Let me break it down for you. Part of this law essentially prevents people from accessing computers, collecting data, and using it in ways it’s not intended to be used. When you use Skype, you access their servers (any protected computer), you record the conversation (collect data), and use it in a way it is not intended to be used by broadcasting the audio without giving Skype credit (exceeds authorized access).

So what’s the penalty?

18 U.S. Code § 1030 – a fine under this title or imprisonment for not more than five years, or both, in the case of an offense under subsection

The good news is chances of anyone being prosecuted for this are slim unless they’re trying to catch you for different crimes. Think Al Capone being indicted for tax evasion.

You’re NOT going to jail

Lori Drew, Associated Press photo

Lori Drew, Associated Press photo

The United States vs. Drew was an unfortunate case of cyberbullying that led to the victim committing suicide in 2006. The defendant created a fake Myspace profile to harass the victim and was subsequently charged with four counts of violating the CFAA.

The jury was deadlocked on the first count, found Drew not guilty of counts two through four, but guilty of misdemeanor violation of the CFAA.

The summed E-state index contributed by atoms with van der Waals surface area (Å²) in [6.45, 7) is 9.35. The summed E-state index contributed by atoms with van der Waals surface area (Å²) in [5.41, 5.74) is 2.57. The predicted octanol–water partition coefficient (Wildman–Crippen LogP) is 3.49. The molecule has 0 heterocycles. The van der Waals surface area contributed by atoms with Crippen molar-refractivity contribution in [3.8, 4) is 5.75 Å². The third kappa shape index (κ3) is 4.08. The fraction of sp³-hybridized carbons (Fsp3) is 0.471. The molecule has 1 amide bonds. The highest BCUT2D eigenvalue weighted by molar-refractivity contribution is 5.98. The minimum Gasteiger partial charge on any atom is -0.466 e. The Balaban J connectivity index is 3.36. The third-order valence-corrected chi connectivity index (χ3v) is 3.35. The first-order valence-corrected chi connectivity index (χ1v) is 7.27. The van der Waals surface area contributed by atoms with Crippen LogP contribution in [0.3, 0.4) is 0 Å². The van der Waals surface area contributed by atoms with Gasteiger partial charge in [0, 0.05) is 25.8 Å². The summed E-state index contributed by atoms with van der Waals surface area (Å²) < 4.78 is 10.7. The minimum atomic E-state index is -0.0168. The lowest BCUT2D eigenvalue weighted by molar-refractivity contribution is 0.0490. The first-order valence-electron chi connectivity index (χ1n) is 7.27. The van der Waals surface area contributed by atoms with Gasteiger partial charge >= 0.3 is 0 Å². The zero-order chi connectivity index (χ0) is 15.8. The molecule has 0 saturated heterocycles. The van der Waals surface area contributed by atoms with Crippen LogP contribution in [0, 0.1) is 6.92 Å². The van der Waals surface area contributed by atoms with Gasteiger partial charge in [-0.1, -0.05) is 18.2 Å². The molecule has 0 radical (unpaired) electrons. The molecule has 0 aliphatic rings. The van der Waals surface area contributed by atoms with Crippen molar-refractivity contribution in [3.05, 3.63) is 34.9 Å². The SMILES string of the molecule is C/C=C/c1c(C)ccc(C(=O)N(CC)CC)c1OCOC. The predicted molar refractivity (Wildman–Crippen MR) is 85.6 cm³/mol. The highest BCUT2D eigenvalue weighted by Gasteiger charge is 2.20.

Here’s the kicker … a judge later dropped the case against Drew saying that allowing a ToS violation to be considered intentionally accessing a computer without authorization or exceeding authorized access would “result in transforming (the CFAA) into an overwhelmingly overbroad enactment that would convert a multitude of otherwise innocent Internet users into misdemeanant criminals.” (Wired)

So, yeah … you’re not going to jail for breaking Skype’s ToS. That’d doesn’t mean that Skype can’t cancel your account or sue you.


Tape sync, also known as a double ender. This is the ideal method for recording high quality audio. If your guest can’t come to your studio, you can hire someone to go to their location and record while they talk to you on the phone. Standard rates are $100-$125 for a tape sync plus travel.

If you can’t swallow that type of expense for every interview and you still need to record over the Internet …

  • You can go on ignoring Skype’s terms and use your recordings without accommodating their verbal identification rules. I mean, come on, Microsoft (Skype’s parent company) isn’t known for being the most ethical company. Right?
  • Personally, I’ll take the moral high ground on this one and follow their rules. I don’t pay anything for the service, so why not give them their due? Or …
  • You can just use another platform, which is exactly what I do. My current platform of choice is Zencastr.
    • Nothing to install
    • No accounts for my guest to create
    • Records locally, so there’s no internet compression or lag
    • Syncs the files for me
    • It’s in beta as of this writing, so it’s free!
    • Did I mention, no silly ToS? Yet.


You can hear Adam Ragusea’s full rant starting around the 00:03:15 mark on episode 58 of The Pub.

  • Mark

    Try too; it’s designed for broadcast and podcasts, and sounds better than Skype if you have a decent mic.